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Getting a Return on Your College Investment

Yesterday I visited with students in the “Journey to College” class at Stow-Munroe Falls High School. We chatted about college planning and the endless opportunities here at Ursuline. At Stow, this class is an elective, taught first thing in the morning. The goal of the class is to position students to make the best possible choices when it comes to the complex decision in front of them: what comes after high school?

The college decision, of course, is complicated by the rising cost of attendance at all types of institutions. Along with purchases of homes and cars, it is one of the most significant investments most people make in their lives. On my drive back to campus from Stow, I caught a great discussion on Cleveland’s NPR station, WCPN, about paying for college. You can listen to the broadcast here:

Paying for College

The contributors to this piece are on-point. There’s discussion about a cost-benefit analysis of choosing a college and choosing a major. They contemplate how much debt is too much. They weigh, from a parent’s perspective, the investment in college for dependent children vs. retirement savings. If you are in the midst of planning for college, either for yourself or a family member, this segment is absolutely worth a listen.

What it comes down to, always, is ensuring that you have a return on your investment in college. At Ursuline, our average indebtedness among graduates is just below the national average across graduates of all types of institutions. The financial planners in the WCPN story suggest accruing no more debt than the amount a student expects to earn their first year working after college. With a job placement rate 3X higher than the national average and an average reported starting salary much higher than their average debt, Ursuline grads are more likely than average to successfully manage this debt. The amount the average Ursuline graduate pays towards student loans each month is similar to a modest car payment. Given the choice between the new car and the college education, which increases earning potential over the course of a working lifetime by about 65% (see Education Pays), most college grads would pick their degree. There are always exceptions to these rules, and each family should evaluate their situation individually, but overwhelmingly, the data tells us that a private education can be affordable and an excellent value.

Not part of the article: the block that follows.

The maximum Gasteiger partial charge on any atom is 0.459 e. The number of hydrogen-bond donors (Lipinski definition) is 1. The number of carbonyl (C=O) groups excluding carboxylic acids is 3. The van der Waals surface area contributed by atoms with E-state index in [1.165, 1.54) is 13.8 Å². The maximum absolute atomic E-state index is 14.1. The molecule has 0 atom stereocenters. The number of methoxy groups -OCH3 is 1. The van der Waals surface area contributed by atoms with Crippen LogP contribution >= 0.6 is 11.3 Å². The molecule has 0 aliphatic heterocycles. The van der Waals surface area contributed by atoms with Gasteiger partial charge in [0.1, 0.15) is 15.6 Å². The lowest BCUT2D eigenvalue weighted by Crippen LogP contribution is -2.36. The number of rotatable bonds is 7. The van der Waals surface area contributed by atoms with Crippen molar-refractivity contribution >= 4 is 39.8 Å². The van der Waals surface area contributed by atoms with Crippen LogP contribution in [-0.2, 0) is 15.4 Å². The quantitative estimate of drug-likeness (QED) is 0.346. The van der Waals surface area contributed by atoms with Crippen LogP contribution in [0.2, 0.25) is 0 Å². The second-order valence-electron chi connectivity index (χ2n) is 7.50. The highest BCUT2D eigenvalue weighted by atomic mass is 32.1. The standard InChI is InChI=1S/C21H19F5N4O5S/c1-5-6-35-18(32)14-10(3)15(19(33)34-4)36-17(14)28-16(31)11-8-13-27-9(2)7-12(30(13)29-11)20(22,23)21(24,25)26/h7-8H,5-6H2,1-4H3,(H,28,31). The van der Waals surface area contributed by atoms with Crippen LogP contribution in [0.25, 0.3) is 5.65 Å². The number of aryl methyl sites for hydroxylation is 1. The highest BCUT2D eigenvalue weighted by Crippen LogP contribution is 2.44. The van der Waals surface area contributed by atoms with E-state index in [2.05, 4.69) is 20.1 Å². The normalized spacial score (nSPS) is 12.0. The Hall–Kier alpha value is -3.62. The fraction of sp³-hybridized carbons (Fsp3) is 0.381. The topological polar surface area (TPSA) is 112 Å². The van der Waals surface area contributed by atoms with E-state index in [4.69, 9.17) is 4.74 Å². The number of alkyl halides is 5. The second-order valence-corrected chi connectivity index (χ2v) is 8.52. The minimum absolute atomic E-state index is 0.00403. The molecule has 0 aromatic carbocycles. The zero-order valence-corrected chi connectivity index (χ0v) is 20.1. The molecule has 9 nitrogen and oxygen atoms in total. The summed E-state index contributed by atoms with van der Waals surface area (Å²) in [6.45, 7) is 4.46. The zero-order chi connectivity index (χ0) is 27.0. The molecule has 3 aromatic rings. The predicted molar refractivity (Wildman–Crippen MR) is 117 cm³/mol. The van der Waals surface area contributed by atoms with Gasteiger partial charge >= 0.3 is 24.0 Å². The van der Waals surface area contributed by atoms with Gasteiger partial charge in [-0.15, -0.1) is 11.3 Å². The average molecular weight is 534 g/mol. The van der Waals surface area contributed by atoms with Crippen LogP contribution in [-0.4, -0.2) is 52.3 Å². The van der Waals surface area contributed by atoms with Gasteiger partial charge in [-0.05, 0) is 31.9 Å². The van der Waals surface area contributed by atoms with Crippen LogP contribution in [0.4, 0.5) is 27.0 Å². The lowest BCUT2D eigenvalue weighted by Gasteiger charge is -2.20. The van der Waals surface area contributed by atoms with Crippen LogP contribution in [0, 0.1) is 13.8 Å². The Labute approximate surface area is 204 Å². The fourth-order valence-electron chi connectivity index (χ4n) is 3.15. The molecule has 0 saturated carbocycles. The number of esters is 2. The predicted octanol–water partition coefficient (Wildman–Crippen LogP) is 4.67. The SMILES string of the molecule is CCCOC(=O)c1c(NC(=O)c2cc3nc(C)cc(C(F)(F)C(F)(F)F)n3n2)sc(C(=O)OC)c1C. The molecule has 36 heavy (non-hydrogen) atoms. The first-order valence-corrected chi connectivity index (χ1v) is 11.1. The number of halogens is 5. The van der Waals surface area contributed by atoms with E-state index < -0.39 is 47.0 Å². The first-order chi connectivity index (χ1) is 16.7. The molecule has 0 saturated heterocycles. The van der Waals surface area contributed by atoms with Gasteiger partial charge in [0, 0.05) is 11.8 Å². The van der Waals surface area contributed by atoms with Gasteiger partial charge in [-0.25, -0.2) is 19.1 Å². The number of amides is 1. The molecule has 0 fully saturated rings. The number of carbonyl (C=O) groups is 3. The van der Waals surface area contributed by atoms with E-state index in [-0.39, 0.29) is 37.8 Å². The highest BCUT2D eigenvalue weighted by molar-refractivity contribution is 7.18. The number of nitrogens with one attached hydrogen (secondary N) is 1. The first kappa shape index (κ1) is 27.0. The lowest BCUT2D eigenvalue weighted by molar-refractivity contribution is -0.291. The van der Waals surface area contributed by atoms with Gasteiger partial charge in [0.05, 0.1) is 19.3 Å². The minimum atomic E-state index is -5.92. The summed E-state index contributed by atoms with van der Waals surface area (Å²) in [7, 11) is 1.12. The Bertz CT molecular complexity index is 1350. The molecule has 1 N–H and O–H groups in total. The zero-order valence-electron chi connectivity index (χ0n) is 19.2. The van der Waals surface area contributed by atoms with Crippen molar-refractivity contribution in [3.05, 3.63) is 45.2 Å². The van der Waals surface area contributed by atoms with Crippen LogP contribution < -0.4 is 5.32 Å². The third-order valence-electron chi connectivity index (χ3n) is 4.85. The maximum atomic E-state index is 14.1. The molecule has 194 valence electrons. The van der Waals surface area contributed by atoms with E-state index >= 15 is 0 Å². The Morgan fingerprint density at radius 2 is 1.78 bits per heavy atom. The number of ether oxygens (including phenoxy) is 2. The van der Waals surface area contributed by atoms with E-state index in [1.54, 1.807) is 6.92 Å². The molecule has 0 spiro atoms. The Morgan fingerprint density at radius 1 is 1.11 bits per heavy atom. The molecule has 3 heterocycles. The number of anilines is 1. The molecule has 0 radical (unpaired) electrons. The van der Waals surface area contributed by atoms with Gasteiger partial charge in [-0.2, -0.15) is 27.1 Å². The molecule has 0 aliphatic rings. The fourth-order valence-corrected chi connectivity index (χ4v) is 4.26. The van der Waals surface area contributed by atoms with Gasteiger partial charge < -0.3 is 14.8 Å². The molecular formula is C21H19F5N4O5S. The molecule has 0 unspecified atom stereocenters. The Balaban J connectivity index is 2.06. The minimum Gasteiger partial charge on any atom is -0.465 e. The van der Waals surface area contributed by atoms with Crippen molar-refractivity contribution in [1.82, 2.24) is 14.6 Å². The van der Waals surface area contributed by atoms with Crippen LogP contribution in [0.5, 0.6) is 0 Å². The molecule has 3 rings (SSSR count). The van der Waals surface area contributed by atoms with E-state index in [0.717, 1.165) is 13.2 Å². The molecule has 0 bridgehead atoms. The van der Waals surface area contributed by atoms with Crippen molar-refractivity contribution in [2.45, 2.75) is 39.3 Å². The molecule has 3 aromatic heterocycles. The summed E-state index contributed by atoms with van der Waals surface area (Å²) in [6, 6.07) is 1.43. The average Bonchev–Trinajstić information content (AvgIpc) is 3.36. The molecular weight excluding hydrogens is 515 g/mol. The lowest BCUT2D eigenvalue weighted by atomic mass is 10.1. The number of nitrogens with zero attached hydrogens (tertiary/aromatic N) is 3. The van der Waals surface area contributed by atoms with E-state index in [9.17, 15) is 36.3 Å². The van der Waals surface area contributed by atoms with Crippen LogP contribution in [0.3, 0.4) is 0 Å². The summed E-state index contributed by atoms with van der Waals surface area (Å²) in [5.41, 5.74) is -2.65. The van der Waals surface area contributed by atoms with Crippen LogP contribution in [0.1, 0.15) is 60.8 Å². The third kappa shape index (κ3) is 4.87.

We also know that graduates of an institution like Ursuline are earning much more than just a credential. College can be a transformative experience, and it certainly is here at Ursuline with an emphasis on values, liberal arts learning, leadership, and more. This makes students more likely to succeed in the workplace, and in life.

Here are a few tips on making sure that you (or your student) make the most of the college investment, and see the best possible returns:

1) Graduate. Nationally only 57% of students who start college actually finish in six years (cited in the WCPN broadcast, and many other places). Nothing wastes your money more than not completing your degree.